Yaraldi is one of a group of languages spoken by the people located at the mouth of the Murray River in South Australia. At the time of this study, information on these languages was very scarce,. They were known to be closely related, and to differ from the languages around them, but there were no living speakers of the language.
Early grammars provided the main information for the study - principally the grammar published in 1843 by Rev. H.A.E. Meyer. Basic phonetic data was obtained from tape recordings and field notes provided primarily by
Dr. Louise Hercus, who interviewed the last speakers of the language in the 1960's. Spectrographic analysis of these tapes was carried out to establish detailed phonetic information. Field work undertaken at the conclusion of the study elicited a number of vocabulary items that largely confirm the conclusions of the analysis.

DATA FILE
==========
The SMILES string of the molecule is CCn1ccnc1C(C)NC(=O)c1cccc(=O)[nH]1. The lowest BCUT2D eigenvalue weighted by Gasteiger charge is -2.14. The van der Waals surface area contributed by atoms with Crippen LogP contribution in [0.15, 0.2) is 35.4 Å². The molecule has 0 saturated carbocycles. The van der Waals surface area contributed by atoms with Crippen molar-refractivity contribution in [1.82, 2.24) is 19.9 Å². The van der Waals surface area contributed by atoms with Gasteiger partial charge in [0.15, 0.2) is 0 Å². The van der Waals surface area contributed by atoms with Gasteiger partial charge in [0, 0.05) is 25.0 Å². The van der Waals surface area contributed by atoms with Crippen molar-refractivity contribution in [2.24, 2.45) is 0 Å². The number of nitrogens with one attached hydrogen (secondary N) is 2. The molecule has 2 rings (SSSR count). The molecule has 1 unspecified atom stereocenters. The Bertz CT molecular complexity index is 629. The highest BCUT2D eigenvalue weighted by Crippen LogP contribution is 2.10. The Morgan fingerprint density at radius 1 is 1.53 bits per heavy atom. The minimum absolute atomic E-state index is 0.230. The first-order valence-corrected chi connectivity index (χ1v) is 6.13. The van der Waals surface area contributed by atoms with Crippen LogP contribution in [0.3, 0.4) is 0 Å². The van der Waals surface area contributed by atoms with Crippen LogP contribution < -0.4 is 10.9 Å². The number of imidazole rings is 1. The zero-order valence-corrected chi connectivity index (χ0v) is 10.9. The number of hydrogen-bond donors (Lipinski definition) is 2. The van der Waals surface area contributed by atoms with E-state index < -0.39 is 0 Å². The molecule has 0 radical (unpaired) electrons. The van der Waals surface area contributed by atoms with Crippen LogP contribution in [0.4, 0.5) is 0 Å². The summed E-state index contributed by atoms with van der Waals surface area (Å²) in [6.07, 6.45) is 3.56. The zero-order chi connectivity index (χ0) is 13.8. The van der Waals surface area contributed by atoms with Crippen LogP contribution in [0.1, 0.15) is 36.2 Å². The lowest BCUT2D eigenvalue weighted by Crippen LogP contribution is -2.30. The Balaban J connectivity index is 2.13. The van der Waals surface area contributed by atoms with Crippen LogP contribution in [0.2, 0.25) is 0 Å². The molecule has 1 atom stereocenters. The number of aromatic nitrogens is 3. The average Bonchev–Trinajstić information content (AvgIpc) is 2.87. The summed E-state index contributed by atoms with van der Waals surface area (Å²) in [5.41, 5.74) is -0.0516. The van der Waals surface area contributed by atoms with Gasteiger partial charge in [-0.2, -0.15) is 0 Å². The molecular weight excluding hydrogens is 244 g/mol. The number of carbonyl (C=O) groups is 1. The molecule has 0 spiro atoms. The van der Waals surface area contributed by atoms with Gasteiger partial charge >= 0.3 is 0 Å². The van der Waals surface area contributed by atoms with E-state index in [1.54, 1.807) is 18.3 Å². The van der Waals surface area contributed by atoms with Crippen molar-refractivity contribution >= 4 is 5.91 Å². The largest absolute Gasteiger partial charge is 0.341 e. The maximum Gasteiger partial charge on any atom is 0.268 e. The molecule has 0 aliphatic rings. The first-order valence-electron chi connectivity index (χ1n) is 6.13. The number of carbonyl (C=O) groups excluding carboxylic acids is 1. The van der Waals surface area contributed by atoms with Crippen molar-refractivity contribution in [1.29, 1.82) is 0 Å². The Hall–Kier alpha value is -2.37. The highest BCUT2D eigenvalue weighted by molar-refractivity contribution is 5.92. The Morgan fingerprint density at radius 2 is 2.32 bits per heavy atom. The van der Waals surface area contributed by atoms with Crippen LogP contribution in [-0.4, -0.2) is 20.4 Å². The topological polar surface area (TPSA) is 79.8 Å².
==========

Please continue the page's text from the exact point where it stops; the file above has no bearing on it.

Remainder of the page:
Yaraldi has a rich consonantal system, featuring six different places of articulation for stops and nasals, and four for laterals. There are two rhotics, no fricatives or sibilants, and there is no voicing contrast.
Most Australian languages have three vowels, but a five-vowel system is postulated for Yaraldi. Phonological processes are postulated to account for the occurrence of initial consonant clusters, a feature unusual in Australian languages. Finally, a lexicon is presented, with entries in both phonemic and phonetic form, to serve as a basis for further work on the language.